• Obama’s win
    November 08,2012
     

    President Obama’s narrow re-election victory Wednesday morning does not resolve the nation’s deep divisions, but it sends a message that ought to resound clearly. It is that the nation is not ready to embrace the ideologically rigid, anti-tax, anti-government program that has brought Washington to a standstill over the past two years.

    With the winds of the Tea Party rebellion at their back, Republicans over the past two years used every lever at hand to block action on important issues of taxation, economic stimulus and budget reform. But with this election result, that rebellion has passed its peak. Obama now is in a position to push the kind of compromise that till now Republicans have refused to consider.

    Obama’s victory is a historic vindication of a brave and principled president. As he took office four years ago, he faced the gravest economic crisis in two generations, and he was willing to make decisions for the sake of the nation that put him in political peril.

    His decision to help bail out the auto industry became central to the political campaign because it was emblematic of two views of government. Obama invested federal dollars in General Motors and Chrysler, attaching conditions that helped turn the industry around. It was a successful instance of federal activism. Mitt Romney, by contrast, remained true to his laissez faire political ideology and counseled that the industry should be allowed to sink into bankruptcy, taking tens of thousands of jobs with it.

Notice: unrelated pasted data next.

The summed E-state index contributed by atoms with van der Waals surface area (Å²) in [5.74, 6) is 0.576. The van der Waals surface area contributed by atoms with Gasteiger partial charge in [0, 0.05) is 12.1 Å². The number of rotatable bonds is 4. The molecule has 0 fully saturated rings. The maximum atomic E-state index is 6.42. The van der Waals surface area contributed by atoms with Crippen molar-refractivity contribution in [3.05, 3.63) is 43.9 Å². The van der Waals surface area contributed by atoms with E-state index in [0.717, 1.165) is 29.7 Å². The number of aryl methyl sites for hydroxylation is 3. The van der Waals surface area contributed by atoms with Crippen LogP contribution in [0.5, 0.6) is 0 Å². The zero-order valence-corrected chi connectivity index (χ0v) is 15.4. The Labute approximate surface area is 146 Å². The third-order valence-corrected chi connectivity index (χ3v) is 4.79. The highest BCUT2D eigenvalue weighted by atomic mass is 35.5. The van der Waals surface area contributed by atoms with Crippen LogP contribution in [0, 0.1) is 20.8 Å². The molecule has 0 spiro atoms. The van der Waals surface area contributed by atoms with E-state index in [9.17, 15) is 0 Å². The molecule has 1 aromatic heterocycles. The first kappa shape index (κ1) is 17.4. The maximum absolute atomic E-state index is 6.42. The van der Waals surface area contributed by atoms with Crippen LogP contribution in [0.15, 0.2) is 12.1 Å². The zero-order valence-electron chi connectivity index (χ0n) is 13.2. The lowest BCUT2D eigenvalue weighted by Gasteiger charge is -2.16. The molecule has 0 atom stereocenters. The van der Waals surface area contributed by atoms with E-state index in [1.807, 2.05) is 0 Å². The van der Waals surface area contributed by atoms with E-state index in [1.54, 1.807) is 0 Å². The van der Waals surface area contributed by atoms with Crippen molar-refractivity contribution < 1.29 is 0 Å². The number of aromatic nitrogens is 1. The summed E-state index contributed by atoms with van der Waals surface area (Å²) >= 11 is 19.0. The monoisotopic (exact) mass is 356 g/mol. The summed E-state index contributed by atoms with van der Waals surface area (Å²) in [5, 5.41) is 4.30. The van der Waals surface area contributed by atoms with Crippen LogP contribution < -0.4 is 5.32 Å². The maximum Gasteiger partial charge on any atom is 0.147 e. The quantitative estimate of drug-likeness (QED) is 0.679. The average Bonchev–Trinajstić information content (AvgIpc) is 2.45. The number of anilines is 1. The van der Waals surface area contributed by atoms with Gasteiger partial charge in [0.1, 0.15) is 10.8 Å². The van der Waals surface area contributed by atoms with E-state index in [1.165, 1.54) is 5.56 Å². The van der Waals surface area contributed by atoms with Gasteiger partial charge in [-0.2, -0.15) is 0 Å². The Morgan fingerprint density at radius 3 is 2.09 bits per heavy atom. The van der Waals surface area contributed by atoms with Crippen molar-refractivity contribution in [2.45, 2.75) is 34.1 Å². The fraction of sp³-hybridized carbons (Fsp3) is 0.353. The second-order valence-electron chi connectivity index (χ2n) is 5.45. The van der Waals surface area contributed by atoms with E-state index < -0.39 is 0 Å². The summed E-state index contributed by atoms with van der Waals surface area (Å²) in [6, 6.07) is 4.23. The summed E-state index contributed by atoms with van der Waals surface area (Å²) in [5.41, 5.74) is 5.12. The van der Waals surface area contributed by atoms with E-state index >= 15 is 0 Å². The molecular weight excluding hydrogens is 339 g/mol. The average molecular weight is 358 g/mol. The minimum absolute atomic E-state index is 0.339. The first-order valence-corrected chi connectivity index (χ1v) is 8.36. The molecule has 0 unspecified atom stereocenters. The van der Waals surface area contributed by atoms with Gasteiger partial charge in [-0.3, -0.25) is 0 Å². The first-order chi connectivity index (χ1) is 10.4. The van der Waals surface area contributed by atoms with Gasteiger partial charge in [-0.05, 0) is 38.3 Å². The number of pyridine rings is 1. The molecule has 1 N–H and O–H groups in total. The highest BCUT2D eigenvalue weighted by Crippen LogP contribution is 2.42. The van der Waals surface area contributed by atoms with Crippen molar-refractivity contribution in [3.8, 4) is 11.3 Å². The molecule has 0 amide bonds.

Obama’s victory in Ohio, key to his overall victory, reflected a recognition on the part of Ohio voters that Obama had made the right choice. It was better for workers, for the companies and for the economy of Ohio.

    What Obama did for the auto industry through the bailout he did for the economy as a whole through his stimulus program. He would have done more were he not stymied by Republicans in Congress. Romney, on the other hand, had aligned himself with the do-nothing Congress, so when he claimed that he knew how to create jobs, voters saw that his record said otherwise.

    That the economy is still lagging was a liability for the president. It was a liability for the Republicans that they chose to nominate the kind of big-time financier who has been at the root of much of the nation’s economic problems.

    Further, this election showed that there are limits to the effectiveness of the political lie. Romney was brazen in his willingness to put forward contradictory versions of himself, and it caught up with him. Toward the end of the campaign Obama was able to tell voters that they knew what he stood for. Voters by then hadn’t a clue what Romney stood for. Then when Romney disseminated an ad saying that Obama’s policy was causing Jeep to send jobs overseas to China, even the car companies called him on it. The big lie did not work in Ohio.

    The great crusade for hope and change that Obama launched four years ago has been roughed up by reality, but voters recognized that the path we are on is the way through. It is not easy. Obama has been steady and strong. He is leading us in the right direction.

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